Harkening back to the days 1907, this Rolls-Royce historic Scottish drive promotes the brand’s legacy and engineering heritage.
In 1911, Rudyard Kipling bought a Rolls-Royce. It was the only car he could afford. Yet, he stated his true motivation was ‘because they did not break down’. This reputation solidified in 1907 when the petrol-powered vehicle was still in its infancy. To honor the pioneering spirit of Charles Rolls and Sir Henry Royce, the brand is reenacting a Rolls-Royce historic Scottish drive of endurance from the early 20th century. Four of the lines heavyweights: Wraith, Ghost Series II, Phantom and Phantom Coupé, all set out on the road to pay tribute to that milestone.
Back in 1907, people needed to know a car was reliable. It had to steer, stop and start again on what was often challenging road, undeveloped roadway. Royce and Rolls knew that if they could complete the Scottish Reliability Trials, it would prove their motor car’s trustworthiness to the world.
The company’s press release explains more:
“The challenge was not one to be taken lightly. A six-cylinder Rolls-Royce 40-50 h.p. (later known as the Silver Ghost) was to be driven over 5,000 miles in less than a month, without once entering a repair shop for the duration of the trial. The mileage was twice the annual mileage a motorist would be expected to cover at that time and 748 miles would be covered as part of the gruelling challenge that would become known as the Scottish Reliability Trials.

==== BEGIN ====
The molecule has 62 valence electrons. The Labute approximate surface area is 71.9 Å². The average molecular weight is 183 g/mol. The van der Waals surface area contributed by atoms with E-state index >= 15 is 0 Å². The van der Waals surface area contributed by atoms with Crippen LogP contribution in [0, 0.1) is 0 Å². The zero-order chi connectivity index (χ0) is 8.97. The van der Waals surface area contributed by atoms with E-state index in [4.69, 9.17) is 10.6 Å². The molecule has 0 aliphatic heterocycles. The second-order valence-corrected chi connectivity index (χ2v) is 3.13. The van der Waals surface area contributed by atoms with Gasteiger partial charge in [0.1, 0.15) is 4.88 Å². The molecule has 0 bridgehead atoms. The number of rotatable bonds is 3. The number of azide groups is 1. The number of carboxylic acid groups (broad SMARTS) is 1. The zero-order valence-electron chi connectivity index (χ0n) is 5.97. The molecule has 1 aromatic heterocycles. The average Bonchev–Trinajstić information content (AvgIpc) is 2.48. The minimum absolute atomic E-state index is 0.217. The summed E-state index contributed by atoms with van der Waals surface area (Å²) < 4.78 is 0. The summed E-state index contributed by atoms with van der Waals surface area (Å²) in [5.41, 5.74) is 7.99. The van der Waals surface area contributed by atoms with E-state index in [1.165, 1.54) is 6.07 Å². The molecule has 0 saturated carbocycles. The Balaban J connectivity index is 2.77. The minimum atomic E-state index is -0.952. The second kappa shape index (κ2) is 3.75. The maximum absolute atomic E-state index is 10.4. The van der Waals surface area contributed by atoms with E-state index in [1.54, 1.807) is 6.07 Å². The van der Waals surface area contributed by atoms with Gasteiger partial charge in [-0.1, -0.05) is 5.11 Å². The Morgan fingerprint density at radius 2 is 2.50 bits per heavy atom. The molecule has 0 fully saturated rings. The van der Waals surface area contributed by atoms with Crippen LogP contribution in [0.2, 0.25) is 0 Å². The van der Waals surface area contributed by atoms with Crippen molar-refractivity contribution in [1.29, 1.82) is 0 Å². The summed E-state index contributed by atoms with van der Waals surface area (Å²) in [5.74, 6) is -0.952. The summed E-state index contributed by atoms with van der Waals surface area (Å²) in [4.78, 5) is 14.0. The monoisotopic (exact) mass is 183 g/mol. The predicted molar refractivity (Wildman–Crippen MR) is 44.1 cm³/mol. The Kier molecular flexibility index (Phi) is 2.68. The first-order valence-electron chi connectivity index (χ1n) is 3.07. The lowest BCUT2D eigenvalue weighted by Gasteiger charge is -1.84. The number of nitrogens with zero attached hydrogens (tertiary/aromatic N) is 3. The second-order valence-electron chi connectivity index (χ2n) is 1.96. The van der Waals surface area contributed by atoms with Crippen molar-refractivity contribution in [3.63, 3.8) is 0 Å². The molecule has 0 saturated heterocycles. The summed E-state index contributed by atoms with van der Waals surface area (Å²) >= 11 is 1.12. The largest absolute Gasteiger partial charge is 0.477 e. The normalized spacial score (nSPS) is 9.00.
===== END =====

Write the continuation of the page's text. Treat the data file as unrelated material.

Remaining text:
Run in various forms since 1901, the Scottish Reliability Trials were administered by the Scottish Automobile Club and designed as the ultimate test over some of the most demanding and remote roads in Great Britain. Starting and finishing in Glasgow, the route stretched as far as Aberdeen, Inverness and Pitlochry. Providing one of the greatest challenges was the already well-known Cairnwell Hill, on the route to Braemar, which included the Devil’s Elbow and is still the highest pass in Great Britain, peaking at 2,200 feet above sea level.
The 748 miles took five days to complete and 14 of 104 cars failed to make the finish. The Rolls-Royce 40-50 h.p. completed the Trials in style, comfortably taking the gold medal in its class.”
The Silver Ghost competed in the Trials alone but traveled to Scotland with three other cars from their collection. Within 2 weeks of completing the Trials, the motor car had completed over 5,000 miles in two weeks without once stopping at a repair shop. That was amazing triumph at that time and set the brand on the world stage as a car worth its weight.
Fast forward to 2015 and Wraith, Ghost Series II, Phantom and Phantom Coupé all paid homage to the achievements of that historic Rolls-Royce Silver Ghost. This drive promoted its century plus heritage. Yet, the brand has also been expanding horizons with experimental installations at Art Basel and the recent Wraith Inspired by Fashion.